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The Paradise Of The Holy Fathers Volumes 1 and 2 by Saint Athanasius Of Alexandria

AND we saw also the granaries of Joseph (i.e., the Pyramids of Gizah) wherein he collected grain in the time of famine. And there was there, in Thebes, a certain monk whose name was Apollo, and he made manifest many mighty deeds, and led a life of great works; he was held to be worthy of the office of deacon, and his works of spiritual excellence were as glorious and renowned as [those of] the famous monks of old. During the period of the persecution he made many martyrs by putting courage into the hearts of the confessors of Christ, but at length he himself was seized and put under ward in the prison-house, and the wickedest men among the heathen used to come to him and heap words of hatred and blasphemy upon him. Now one of those who behaved thus was a certain singer, who was a famous man, and was beloved by all the people; and this man drew nigh and reviled the blessed Apollo, and called him a wicked man, and a liar, and a hater of all mankind, and said that he was guilty of death before all the people. Then to him the blessed man Apollo made answer, and he said unto him, “O man, may God have mercy upon thee, and may the sin which hath been uttered by thee not be accounted unto thee as anything.”

Now when the man who was a singer, whose name was Philemon, had heard these things, he repented at the words of the blessed man, because he had gone into the place where he was, and caused him pain, and he went down immediately, and stood up before the throne of the judge, and in the presence of all the people said unto him, “O judge, thou art acting wickedly in tormenting the servants of God without a cause, for the Christians neither say nor do wicked things, on the contrary, they even bless their enemies.” Now when the judge heard the things which Philemon was saying, he thought at first that he had gone mad through his pride, and that having gone mad he had spoken; but as soon as the judge perceived that he persisted in his words, he answered and said unto him, “Thou art mad, O man, and hast suddenly become a fool.” And Philemon made answer to him and said, “I have not gone mad, O thou wicked judge, but I am a Christian, and I fear the God of heaven.” And the judge and all the people wished to persuade him [to be quiet] by means of flattering speeches, but, when they saw that he would not yield to them, they applied to him all kinds of wicked tortures. And after these things they seized the blessed and holy Apollo, and brought him [there], and they laid many stripes upon him, and they scourged him as men scourge those who are wicked and who lead the people into error.

Then the blessed Apollo spake unto the judge, saying, “I pray God that thou also, O judge, and all those who are here present with thee may follow after my error”; and when the judge perceived that he had spoken such words unto him, he commanded that both Apollo and Philemon should be delivered over to be burnt by fire in the presence of all the multitude. And when they were in the blazing fire before the judge the blessed Apollo cried out with a loud voice unto God, so that all the assembly and even the judge himself might hear, saying, “O Lord, give not to be broken the souls which confess Thee, but make us to see Thy deliverance boldly.” Then straightway a brilliant cloud, which was laden with dew, appeared, and it enveloped these men and quenched the flames of fire; and the crowds and the judge marvelled and cried out, saying, “One is the God of the Christians.”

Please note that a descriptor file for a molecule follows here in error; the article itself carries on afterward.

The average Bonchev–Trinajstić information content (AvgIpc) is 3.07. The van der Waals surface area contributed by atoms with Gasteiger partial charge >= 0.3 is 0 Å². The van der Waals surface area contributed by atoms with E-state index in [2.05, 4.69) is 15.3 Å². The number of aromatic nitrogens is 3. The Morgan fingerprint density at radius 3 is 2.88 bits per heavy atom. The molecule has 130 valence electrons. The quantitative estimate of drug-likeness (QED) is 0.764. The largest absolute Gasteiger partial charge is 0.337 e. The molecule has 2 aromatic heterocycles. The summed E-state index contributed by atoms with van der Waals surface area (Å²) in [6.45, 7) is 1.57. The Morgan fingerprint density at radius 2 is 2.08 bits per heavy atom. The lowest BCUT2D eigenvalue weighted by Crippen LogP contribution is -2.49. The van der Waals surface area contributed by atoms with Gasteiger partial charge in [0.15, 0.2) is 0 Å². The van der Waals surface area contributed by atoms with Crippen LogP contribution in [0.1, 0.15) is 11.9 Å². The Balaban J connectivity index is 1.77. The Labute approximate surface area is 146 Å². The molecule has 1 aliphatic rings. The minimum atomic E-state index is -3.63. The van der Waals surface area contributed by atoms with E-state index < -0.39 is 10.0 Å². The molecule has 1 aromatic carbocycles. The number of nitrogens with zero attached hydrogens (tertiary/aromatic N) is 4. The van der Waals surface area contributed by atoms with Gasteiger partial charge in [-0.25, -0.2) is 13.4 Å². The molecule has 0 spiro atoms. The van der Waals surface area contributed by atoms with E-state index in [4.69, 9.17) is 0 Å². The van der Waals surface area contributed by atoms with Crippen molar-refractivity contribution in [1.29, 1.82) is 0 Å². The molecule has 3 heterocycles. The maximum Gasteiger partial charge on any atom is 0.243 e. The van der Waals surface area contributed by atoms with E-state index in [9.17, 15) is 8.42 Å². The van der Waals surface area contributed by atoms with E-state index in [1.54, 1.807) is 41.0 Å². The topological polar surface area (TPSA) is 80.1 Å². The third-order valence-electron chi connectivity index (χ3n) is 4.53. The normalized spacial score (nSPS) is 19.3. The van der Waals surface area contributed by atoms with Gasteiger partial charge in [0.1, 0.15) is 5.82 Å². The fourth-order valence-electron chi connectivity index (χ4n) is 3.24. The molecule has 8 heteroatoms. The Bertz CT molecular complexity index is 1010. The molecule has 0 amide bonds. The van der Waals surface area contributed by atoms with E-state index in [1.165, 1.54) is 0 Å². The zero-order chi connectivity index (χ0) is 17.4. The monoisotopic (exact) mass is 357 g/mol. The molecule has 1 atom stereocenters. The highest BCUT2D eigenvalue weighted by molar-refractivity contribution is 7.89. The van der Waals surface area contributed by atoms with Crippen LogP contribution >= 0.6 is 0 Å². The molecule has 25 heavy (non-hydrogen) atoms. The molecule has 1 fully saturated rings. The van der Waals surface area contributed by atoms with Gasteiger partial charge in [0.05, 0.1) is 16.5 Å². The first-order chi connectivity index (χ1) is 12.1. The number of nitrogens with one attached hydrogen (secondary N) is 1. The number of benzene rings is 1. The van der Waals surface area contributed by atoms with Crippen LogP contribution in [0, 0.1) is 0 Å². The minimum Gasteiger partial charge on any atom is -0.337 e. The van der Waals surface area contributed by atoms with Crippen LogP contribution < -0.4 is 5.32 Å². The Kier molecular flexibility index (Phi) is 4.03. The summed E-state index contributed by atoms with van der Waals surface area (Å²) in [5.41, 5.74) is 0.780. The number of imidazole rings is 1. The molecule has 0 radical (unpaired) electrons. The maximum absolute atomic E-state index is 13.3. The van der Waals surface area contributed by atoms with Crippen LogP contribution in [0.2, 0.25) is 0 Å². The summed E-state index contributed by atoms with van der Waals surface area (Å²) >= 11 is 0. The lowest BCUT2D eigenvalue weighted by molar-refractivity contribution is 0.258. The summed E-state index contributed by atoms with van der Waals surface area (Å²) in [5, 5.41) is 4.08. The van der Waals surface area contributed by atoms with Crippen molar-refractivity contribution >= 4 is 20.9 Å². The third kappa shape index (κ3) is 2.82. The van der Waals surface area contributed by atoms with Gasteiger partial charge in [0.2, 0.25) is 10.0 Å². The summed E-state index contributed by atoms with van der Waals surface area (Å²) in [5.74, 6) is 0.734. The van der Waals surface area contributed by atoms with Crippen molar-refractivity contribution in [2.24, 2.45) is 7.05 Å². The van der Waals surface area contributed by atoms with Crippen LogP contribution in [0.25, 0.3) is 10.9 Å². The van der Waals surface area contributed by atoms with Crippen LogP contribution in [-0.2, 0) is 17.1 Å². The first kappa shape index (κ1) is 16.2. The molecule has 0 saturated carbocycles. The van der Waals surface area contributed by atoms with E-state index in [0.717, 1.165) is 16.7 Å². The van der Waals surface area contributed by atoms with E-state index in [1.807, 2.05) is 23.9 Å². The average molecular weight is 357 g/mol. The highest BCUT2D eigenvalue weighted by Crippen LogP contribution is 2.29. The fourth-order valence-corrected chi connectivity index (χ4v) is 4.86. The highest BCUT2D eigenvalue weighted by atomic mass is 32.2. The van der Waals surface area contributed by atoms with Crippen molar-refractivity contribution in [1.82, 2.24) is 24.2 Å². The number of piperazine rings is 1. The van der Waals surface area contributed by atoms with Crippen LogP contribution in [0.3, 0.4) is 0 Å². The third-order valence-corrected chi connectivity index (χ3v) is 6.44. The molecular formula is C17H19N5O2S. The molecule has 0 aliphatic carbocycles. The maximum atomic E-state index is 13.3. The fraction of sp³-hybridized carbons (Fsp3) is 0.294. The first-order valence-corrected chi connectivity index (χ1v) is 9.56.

And certain wicked men made known the things which had taken place to the governor of Alexandria, and he chose out from among his bodyguard some savage and merciless men, and sent them for all those who were with the judge, and for Philemon, and the blessed Apollo, and other confessors came with them. And as they were going along the road, the gracious gift of the Spirit lighted upon Apollo, and he began to teach the soldiers, and as he spake they hearkened unto him, and they repented at his words, and believed in Christ, and they all stood up with the prisoners before the throne. And as soon as the governor perceived and knew that they could not be changed from the faith of Christ, he commanded that they should be cast into the depth of the sea; and since they were drowned of their own will for Christ’s sake, this became unto them a sign of baptism. Now the sea refused to keep them, and it brought them together near the shore, and on the spot where they had lain a temple was built in their honour, and in it great miracles were wrought; and such grace was found with the blessed man, and he was so greatly honoured that he was heard by Christ in respect of the things for which he prayed and made supplication. And we ourselves saw the martyrium wherein he and those who had testified with him were laid, and we prayed and worshipped God, and also touched their dead bodies, for they were not as yet buried because of the inundation of the Nile, but lay embalmed upon their biers in Thebaïs, and for this reason we made ready to insert here the history of the man.

Here end the Triumph of Apollo, the Monk and Martyr, and the other Hostories of the Holy Men which were written by Hieronymus the Monk. Glory be to the father, and to the Son, and to the Holy Ghost, now, and always, and for and ever.








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